Our interview with the Civil Society Organisation (CSO) – Global Initiative for Women and Children (GIWA) also revealed more non-health successes achieved as a result of the campaign exercise in Kaduna State.
GIWA was sub-contracted by Society for Family Health (SFH) to implement key community mobilization activities in Zaria. SFH engaged with twenty-three (23) CSOs, one per LGA for community mobilization.
In an interview with Aminu Babangida, Programme Officer, GIWA, Aminu told our team that the Emir of Zazzau Emirate Council which covers seven (7) LGAs out of the States 23 LGAs, donated an office in Zaria to GIWA to facilitate the CSOs activities in Zaria beyond the GF Malaria LLIN campaign. For the first time, GIWA has an office structure in Zaria from where it can implement its many demand creation activities for different health and development sector projects in that locality.
As a result of SFH and GIWAs efforts during this GF Malaria LLIN campaign, all ward heads in Zaria came out in their multitudes to support the LLIN distribution. Also, women in purdah were easily accessible for the first time in Zaria and could receive the distributed nets from distributors. Consequently, GIWA reached more households than it was expected to reach and the campaign further strengthened GIWAs reputation and acceptability in Zaria and Kaduna state, strenghtening their capacity to implement similar interventions on future donor funded projects.
For sustainability of the campaign achievements, GIWA promises to continue to implement the LLIN campaigns demand creation and behavioural change communication (BCC) activities in Zaria beyond the GF LLIN campaign timeframe. GIWA will sustain the successes of the campaign by integrating malaria messaging into its other health and development messaging and interactions with households, traditional and religious leaders (TRLs), health facilities, and the primary healthcare development agency (PHCDA). It will also be integrating malaria prevention messaging into messaging provided at community life events such as weddings, birthdays and other ceremonies. The CSO intends to continue to ensure that households are hanging their received nets post-LLIN campaign completion. This robust approach to sustain gains after the LLIN campaign exercise is likely to be effective if scaled across all 23 LGAs in Kaduna state by other CSOs.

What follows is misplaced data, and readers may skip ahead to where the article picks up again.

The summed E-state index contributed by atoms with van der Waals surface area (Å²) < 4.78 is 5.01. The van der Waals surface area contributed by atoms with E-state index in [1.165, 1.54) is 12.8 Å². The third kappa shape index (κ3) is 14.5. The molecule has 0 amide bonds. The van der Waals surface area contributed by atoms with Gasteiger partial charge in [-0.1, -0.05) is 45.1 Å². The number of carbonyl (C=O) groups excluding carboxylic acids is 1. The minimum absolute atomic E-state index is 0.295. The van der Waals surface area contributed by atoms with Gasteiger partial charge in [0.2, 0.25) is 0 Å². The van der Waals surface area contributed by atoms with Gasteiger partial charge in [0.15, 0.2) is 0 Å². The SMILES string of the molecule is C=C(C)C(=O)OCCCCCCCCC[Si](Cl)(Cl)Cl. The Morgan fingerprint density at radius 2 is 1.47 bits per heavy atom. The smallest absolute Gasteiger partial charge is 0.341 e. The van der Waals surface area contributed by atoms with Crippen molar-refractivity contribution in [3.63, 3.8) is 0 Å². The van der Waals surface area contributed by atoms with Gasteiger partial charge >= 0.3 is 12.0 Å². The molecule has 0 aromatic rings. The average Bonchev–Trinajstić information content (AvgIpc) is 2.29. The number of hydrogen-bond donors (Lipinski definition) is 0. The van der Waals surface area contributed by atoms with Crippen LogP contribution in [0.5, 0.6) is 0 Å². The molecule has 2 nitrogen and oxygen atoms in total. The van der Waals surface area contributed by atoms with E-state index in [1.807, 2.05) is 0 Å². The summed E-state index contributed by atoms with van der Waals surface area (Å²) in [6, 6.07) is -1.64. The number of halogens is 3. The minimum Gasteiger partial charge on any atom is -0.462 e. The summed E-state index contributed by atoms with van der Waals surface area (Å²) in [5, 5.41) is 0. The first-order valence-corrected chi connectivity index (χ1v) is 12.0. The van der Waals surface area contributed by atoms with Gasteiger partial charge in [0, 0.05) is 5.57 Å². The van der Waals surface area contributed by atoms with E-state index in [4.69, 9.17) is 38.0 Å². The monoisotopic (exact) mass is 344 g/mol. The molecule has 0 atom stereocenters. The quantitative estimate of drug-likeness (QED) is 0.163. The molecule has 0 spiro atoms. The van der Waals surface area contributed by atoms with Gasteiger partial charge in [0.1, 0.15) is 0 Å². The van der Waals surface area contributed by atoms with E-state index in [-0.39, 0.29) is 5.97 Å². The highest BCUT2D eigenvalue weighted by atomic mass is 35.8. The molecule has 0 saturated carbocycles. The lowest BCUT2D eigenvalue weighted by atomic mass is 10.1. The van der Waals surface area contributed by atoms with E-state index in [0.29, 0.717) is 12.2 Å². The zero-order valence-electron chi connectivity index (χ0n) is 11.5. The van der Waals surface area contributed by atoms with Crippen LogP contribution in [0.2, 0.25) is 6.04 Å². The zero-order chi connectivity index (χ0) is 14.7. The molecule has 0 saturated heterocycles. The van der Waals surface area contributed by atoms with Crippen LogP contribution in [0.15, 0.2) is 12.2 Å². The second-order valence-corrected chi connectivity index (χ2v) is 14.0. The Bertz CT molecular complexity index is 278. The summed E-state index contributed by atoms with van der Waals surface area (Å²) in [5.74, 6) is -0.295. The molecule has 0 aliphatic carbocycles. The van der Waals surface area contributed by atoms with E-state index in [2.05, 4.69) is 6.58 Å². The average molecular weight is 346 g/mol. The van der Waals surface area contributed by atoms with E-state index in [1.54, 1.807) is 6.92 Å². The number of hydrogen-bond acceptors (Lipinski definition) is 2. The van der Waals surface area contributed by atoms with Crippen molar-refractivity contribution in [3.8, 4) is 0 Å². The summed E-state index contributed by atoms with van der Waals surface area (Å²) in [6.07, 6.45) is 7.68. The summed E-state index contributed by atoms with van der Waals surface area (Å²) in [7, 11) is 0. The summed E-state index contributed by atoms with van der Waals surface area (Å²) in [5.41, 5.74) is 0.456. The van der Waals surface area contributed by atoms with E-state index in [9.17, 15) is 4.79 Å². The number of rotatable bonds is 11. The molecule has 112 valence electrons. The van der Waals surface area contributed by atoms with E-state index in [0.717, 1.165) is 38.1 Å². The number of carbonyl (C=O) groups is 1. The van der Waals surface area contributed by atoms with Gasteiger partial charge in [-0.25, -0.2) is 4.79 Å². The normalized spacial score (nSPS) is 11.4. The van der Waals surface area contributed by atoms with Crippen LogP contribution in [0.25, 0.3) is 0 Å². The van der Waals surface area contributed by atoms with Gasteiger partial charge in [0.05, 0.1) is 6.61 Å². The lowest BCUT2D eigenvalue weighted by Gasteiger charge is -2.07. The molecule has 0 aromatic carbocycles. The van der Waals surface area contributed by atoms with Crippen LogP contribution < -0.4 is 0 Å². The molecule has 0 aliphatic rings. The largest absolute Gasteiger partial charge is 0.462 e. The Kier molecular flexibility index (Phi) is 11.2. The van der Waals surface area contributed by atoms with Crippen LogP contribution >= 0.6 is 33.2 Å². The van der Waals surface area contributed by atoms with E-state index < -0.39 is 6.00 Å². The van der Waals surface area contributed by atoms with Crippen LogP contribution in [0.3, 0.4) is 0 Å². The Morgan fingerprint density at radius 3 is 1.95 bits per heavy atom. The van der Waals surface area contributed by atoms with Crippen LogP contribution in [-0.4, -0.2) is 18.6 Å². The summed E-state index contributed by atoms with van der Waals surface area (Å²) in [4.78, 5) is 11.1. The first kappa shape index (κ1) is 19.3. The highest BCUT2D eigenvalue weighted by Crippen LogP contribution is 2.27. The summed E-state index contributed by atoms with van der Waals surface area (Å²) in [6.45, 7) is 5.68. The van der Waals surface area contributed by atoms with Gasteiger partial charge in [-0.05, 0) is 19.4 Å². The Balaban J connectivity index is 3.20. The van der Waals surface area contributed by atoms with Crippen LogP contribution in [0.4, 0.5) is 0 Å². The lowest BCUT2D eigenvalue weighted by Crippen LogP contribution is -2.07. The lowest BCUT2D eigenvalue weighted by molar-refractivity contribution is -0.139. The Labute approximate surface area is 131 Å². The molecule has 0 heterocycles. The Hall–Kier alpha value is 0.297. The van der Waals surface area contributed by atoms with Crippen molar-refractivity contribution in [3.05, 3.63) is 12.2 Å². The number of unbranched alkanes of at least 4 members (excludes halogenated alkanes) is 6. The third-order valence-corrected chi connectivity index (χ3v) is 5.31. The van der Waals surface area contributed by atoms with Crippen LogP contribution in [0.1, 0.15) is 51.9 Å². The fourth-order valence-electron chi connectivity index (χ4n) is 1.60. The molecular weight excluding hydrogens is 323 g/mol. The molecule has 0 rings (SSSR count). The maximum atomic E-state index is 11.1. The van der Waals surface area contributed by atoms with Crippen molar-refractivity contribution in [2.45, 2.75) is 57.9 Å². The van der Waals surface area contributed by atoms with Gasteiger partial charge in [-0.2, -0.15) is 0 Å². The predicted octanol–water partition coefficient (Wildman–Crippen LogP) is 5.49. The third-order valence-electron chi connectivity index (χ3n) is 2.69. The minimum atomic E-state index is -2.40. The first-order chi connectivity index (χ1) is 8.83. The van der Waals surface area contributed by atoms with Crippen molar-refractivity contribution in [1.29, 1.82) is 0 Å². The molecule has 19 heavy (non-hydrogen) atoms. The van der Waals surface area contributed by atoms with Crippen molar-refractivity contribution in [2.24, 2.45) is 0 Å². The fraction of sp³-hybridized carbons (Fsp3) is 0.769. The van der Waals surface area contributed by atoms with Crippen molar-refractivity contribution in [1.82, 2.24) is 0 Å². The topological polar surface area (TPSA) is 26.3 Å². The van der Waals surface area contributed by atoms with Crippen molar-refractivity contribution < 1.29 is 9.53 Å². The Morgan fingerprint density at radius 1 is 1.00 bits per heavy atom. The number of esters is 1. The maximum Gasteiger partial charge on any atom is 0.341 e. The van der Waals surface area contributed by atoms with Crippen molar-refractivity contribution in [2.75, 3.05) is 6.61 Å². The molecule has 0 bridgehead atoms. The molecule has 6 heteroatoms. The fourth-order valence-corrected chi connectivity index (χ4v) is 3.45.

Our work with CSOs
It became necessary to bring CSOs on board because of their operational structures and closeness to the communities. CSOs are usually engaged through the three phases of LLIN campaigns: Pre-campaign, Campaign and Post-campaign.
In the pre-campaign and campaign phases, CSOs are expected to conduct six (6) different activities per ward in their respective LGAs in order to mobilize beneficiaries and community people at large. The targeted result is to ensure that household mobilizers meet beneficiaries at home during house-to-house mobilization (pre-campaign phase) as well as mobilize beneficiaries to the distribution points to redeem their mosquito nets with the issued LLIN cards (during the LLIN campaign).
These activities are meant to sensitize, stimulate, educate and create the necessary awareness and high demand for the commodity (LLIN). The activities are but not limited to road shows, drama presentation, town announcements, town hall meetings, community dialogues with stakeholders, and visits to religious institutions.
During the third or last phase of CSOs engagement (post campaign), CSOs are expected to visit a minimum of ten (10) households per ward to ensure that beneficiaries are using and hanging their received mosquito nets correctly. CSO staff are then to provide support in cases where LLINs are hung or used wrongly. CSOs are provided funds to make work easy and smooth at the community level i.e. the sum of N5,500 per activity. Case in point, the LLIN campaign strengthened the Civil Society for Malaria Control, Immunization and Nutrition (ACOMIN) members capacity, funding and motivation to deliver strategic behaviour change communication. As a result, ACOMIN members are up and about running through the communities with the messages of LLIN use.
Moreover, beyond the LLIN campaign engagement period, and as part of their core responsibilities, CSOs are expected to constantly use their already existing structures in communities to propagate and advocate for a positive LLIN use culture which will at the end, improve people’s lives.